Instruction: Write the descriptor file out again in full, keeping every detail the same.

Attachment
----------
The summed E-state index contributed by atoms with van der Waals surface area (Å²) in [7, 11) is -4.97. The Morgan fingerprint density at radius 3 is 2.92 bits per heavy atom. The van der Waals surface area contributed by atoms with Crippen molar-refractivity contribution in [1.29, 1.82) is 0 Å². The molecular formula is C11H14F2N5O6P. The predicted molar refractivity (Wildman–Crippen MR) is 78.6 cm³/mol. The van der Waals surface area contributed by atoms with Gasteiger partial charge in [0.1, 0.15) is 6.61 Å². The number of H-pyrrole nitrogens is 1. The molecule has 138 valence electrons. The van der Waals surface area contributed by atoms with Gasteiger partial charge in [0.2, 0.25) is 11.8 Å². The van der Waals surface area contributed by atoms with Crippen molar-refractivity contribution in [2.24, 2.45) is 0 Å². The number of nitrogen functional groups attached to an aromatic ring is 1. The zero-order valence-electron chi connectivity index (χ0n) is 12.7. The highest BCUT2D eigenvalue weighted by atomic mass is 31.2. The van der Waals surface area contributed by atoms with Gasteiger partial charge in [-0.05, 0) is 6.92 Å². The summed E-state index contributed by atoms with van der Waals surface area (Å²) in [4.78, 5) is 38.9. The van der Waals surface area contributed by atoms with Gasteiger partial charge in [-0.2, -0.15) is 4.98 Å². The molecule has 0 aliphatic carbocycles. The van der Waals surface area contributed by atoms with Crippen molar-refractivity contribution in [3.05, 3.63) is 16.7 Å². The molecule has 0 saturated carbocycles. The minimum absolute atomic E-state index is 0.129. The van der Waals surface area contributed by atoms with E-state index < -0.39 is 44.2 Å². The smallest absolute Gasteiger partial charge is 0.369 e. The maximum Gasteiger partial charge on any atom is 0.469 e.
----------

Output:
The summed E-state index contributed by atoms with van der Waals surface area (Å²) in [7, 11) is -4.97. The Morgan fingerprint density at radius 3 is 2.92 bits per heavy atom. The van der Waals surface area contributed by atoms with Crippen molar-refractivity contribution in [1.29, 1.82) is 0 Å². The molecular formula is C11H14F2N5O6P. The predicted molar refractivity (Wildman–Crippen MR) is 78.6 cm³/mol. The van der Waals surface area contributed by atoms with Gasteiger partial charge in [0.1, 0.15) is 6.61 Å². The number of H-pyrrole nitrogens is 1. The molecule has 138 valence electrons. The van der Waals surface area contributed by atoms with Gasteiger partial charge in [0.2, 0.25) is 11.8 Å². The van der Waals surface area contributed by atoms with Crippen molar-refractivity contribution in [2.24, 2.45) is 0 Å². The number of nitrogen functional groups attached to an aromatic ring is 1. The zero-order valence-electron chi connectivity index (χ0n) is 12.7. The highest BCUT2D eigenvalue weighted by atomic mass is 31.2. The van der Waals surface area contributed by atoms with Gasteiger partial charge in [-0.05, 0) is 6.92 Å². The summed E-state index contributed by atoms with van der Waals surface area (Å²) in [4.78, 5) is 38.9. The van der Waals surface area contributed by atoms with Gasteiger partial charge in [-0.2, -0.15) is 4.98 Å². The molecule has 0 aliphatic carbocycles. The van der Waals surface area contributed by atoms with Crippen molar-refractivity contribution in [3.05, 3.63) is 16.7 Å². The molecule has 0 saturated carbocycles. The minimum absolute atomic E-state index is 0.129. The van der Waals surface area contributed by atoms with E-state index < -0.39 is 44.2 Å². The smallest absolute Gasteiger partial charge is 0.369 e. The maximum Gasteiger partial charge on any atom is 0.469 e.